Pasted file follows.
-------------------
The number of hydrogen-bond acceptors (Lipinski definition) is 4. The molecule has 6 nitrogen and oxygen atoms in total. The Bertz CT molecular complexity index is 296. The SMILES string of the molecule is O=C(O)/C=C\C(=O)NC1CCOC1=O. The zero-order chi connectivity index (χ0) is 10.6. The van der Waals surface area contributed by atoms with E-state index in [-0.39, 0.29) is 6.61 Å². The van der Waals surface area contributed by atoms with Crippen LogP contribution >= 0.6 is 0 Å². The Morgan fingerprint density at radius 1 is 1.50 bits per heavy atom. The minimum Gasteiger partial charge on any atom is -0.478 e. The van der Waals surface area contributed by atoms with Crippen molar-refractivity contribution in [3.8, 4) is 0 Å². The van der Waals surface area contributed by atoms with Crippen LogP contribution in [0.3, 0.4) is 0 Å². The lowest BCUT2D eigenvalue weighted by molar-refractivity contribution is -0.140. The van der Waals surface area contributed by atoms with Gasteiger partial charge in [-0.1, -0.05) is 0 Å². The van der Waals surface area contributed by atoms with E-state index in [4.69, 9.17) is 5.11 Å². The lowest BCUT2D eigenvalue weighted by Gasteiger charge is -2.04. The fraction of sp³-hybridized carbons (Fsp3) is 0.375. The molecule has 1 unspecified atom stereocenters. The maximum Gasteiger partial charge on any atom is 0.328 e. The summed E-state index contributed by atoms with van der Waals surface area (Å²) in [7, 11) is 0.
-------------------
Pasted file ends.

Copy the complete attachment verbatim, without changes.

The number of hydrogen-bond acceptors (Lipinski definition) is 4. The molecule has 6 nitrogen and oxygen atoms in total. The Bertz CT molecular complexity index is 296. The SMILES string of the molecule is O=C(O)/C=C\C(=O)NC1CCOC1=O. The zero-order chi connectivity index (χ0) is 10.6. The van der Waals surface area contributed by atoms with E-state index in [-0.39, 0.29) is 6.61 Å². The van der Waals surface area contributed by atoms with Crippen LogP contribution >= 0.6 is 0 Å². The Morgan fingerprint density at radius 1 is 1.50 bits per heavy atom. The minimum Gasteiger partial charge on any atom is -0.478 e. The van der Waals surface area contributed by atoms with Crippen molar-refractivity contribution in [3.8, 4) is 0 Å². The van der Waals surface area contributed by atoms with Crippen LogP contribution in [0.3, 0.4) is 0 Å². The lowest BCUT2D eigenvalue weighted by molar-refractivity contribution is -0.140. The van der Waals surface area contributed by atoms with Gasteiger partial charge in [-0.1, -0.05) is 0 Å². The van der Waals surface area contributed by atoms with E-state index in [4.69, 9.17) is 5.11 Å². The lowest BCUT2D eigenvalue weighted by Gasteiger charge is -2.04. The fraction of sp³-hybridized carbons (Fsp3) is 0.375. The molecule has 1 unspecified atom stereocenters. The maximum Gasteiger partial charge on any atom is 0.328 e. The summed E-state index contributed by atoms with van der Waals surface area (Å²) in [7, 11) is 0.